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It all began 11 to 15 million years ago. Water percolating down through various rock strata began to erode away less resistant layers of rock (silt strata) whilst more resistant layers of rock (sandstone strata) withstood this gradual process. All this time a sculpturing was taking place beneath the earth as if the powers that be knew there would be a need for what was being designed - South Africa's only natural-made bridge that crosses the Vaal River.
During their years of being driven away by the stronger tribes, San people migrating through this area used this natural bridge, as did the Zulus and Swazis. The Voortrekkers pulled their wagons over it and the English used it during their colonial occupation of Africa. So, through the centuries, it has been put to use by a myriad of tribes and people from all over the world who needed to cross the Vaal River during the rains.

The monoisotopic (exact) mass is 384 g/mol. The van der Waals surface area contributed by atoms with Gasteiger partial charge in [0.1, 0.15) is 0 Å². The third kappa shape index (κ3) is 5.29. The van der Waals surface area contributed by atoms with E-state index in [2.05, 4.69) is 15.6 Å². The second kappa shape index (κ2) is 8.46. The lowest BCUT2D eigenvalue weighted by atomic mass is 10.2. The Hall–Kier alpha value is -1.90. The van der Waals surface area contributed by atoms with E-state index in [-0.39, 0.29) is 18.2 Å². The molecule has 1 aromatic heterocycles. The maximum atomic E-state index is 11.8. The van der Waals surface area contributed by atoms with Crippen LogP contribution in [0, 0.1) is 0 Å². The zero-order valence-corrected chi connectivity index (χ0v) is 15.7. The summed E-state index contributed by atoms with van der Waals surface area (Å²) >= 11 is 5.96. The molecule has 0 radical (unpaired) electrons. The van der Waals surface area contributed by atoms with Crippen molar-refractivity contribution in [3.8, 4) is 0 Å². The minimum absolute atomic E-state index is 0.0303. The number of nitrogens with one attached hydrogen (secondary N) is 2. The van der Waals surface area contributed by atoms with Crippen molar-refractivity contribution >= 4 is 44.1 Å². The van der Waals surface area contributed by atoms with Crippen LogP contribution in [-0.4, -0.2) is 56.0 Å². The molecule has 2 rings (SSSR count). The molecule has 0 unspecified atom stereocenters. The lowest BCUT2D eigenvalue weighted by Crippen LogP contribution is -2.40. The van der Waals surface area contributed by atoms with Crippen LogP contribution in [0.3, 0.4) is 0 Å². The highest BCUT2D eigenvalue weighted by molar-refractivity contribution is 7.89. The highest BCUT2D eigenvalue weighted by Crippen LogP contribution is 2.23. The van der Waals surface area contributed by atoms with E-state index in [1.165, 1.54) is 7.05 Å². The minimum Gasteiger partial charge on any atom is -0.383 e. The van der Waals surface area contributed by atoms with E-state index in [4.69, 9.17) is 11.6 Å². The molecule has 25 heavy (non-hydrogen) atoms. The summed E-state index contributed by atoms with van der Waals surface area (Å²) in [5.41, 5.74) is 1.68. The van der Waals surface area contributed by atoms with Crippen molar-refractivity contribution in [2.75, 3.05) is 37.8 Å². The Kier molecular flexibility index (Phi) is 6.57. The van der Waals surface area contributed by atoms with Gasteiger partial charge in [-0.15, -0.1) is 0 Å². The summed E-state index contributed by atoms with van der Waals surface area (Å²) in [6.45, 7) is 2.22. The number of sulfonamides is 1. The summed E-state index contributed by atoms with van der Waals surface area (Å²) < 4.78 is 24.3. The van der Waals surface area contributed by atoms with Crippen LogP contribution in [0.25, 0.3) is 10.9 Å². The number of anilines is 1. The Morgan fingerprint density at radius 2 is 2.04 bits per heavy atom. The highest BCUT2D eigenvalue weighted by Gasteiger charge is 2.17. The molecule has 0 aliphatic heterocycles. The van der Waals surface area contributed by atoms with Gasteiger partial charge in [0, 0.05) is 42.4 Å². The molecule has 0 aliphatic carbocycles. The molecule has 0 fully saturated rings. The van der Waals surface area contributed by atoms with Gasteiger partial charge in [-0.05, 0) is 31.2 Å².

Today thousands photograph this natural phenomenon each year. Whilst you may only walk over the bridge in groups often or so, this precaution is simply to preserve a piece of natural history. It occurs about 18 km outside of Ermelo in the historically rich region, the Grass and Wetlands. This natural wonder is about 7 to 8 meters wide and approximately 27 to 8 meters in length.
If you would like to visit this site please contact:
Tel: 017 819 4707/9